Imagine yourself in your youthful days as a teenager, getting a fistful of money from your parents, grandparents, and relatives for your birthday, graduation, Bar Mitzvah, whatever the occasion. You're happy because you've had your eye on a particular "toy", but you couldn't afford it. Fortunately for you, grandpa's insurance settlement and mom's obsession with Bingo down at the lodge has paid off with extra generosity on this special occasion, allowing you to buy the coveted "toy". Perhaps it was an XBOX, Nintendo, roller skates, a baseball glove, a bike, Rock Band, a life-size wax model of a Hollywood socialite, an authentic movie-used Chewbacca costume. Whatever it was, you wanted it now. Not in two days. Not in a week. Right now.
With the advent of the Internet, the inability to find things became less of an excuse for getting the things you wanted. It became a way in which to find better deals, something that an obsessive kid doesn't care about in the slightest. Your friend tells you he found your "toy" on Amazon for cheaper than the store price with free shipping. You scoff at the idea. Why? Because you've turned yourself into Veruca Salt from Willy Wonka and the Chocolate Factory, you big baby.
Mixed martial arts fans deal with a similar problem, except there is no "store" that holds our most anticipated fights on a shelf that we can take to the checkout counter and watch. We have to wait, and usually we wait a long, long time.
Following Jon Jones' impressive victory over Mauricio 'Shogun' Rua at UFC 128 this past weekend, many fans, including myself, were wondering who had the skills and proven strategy to take out the new champion. Was it Lyoto Machida? Quinton "Rampage" Jackson? Rashad Evans?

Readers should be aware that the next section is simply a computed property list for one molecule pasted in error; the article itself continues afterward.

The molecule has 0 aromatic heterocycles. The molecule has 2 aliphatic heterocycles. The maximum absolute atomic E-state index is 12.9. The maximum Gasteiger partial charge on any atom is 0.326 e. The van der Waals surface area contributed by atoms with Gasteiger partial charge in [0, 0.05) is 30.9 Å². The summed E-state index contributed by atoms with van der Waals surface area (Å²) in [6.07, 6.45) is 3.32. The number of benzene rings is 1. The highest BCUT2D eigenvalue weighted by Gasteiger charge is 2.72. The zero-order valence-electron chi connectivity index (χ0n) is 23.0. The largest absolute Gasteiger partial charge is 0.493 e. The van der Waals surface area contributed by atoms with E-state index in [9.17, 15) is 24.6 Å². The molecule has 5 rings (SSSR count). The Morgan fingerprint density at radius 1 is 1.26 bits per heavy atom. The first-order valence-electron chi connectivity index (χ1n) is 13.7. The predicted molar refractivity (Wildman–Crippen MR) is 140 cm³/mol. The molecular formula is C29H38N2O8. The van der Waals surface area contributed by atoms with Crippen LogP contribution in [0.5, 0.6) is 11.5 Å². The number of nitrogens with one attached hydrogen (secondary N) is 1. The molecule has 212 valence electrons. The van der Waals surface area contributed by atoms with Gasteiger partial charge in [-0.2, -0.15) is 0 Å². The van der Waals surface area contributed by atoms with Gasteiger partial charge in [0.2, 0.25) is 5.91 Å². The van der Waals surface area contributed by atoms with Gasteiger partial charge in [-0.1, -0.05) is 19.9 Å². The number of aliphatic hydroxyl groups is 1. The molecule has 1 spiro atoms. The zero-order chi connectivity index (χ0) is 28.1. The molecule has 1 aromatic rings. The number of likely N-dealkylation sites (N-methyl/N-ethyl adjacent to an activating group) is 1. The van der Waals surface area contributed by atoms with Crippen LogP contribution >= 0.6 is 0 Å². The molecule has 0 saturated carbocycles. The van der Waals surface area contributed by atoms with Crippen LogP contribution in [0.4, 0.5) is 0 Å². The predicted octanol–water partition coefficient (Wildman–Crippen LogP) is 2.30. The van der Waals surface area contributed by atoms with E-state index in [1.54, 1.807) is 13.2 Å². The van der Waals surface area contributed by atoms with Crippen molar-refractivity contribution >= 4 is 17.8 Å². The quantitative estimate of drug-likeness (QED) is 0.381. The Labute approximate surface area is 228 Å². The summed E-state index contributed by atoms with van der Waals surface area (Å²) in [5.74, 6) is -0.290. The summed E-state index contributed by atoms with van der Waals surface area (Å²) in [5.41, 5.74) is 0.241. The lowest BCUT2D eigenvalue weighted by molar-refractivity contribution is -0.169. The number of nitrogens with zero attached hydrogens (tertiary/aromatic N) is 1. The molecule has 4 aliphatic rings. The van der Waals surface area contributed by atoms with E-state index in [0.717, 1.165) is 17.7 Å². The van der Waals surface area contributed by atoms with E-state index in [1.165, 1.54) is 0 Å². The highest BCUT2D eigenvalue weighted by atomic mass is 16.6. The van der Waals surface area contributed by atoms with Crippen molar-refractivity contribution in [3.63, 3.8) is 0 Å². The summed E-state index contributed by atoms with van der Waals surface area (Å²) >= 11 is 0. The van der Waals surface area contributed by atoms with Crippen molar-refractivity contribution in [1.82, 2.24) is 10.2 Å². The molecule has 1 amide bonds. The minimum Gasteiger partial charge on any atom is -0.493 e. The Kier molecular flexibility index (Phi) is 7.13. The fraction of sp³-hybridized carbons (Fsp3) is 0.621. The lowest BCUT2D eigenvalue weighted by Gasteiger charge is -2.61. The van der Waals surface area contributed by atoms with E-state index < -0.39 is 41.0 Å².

My thoughts immediately focused on 2008 NCAA Division I champion Phil Davis. And to my surprise, Phil Davis battles Antonio Rogerio Nogueira in the most significant fight of his career on Saturday at UFC Fight Night 24. We won't have to wait months before Davis proves to the world that he has the potential to eventually challenge fighters like Machida, Jackson, Evans, and Jones atop the light heavyweight rankings. We'll be immediately treated to exactly what we hoped to see, an immediate answer, or at the very least some supporting evidence, to the idea that Davis could be a contender.
Davis remains undefeated with eight victories, four under the UFC banner. The resurgent Brian Stann, lanky Swedish prospect Alexander Gustafsson, Rodney Wallace, and Tim Boetsch all succumbed to the wrestling prowess of the Team Lloyd Irvin prospect who also continues to progress his Brazilian Jiu-Jitsu skills. At a glance, Davis has the physical gifts to challenge Jones on the ground, and the relentless conditioning to push him to the brink of exhaustion. The question is whether he can progress the rest of his game and mold it together to become a championship caliber fighter.
Davis was a mere blip on the radar a week ago, but now he's been thrust into the discussion as an eventual contender to Jon Jones' potential reign atop the division. He is far from ready at this point in his career, but it's difficult to discount him considering the style he can bring to a fight. The scrutiny of his performance on Saturday night will be magnified in the aftermath of UFC 128 with a poor showing undoubtedly garnering outrageous opinions that Jones will be champion for the next decade.
As much as Phil Davis believes he isn't ready for Jon Jones, the UFC may come calling sooner rather than later. Davis has the opportunity to prove that he's not only ready for the spotlight, but that he has the progressing skills to eventually dethrone a world champion. Fans and media alike will be meticulously combing over Davis' strategy and skills inside the cage, looking for a glimpse of what the future might hold. Can Davis eventually vie for the title? We may get a clue on Saturday.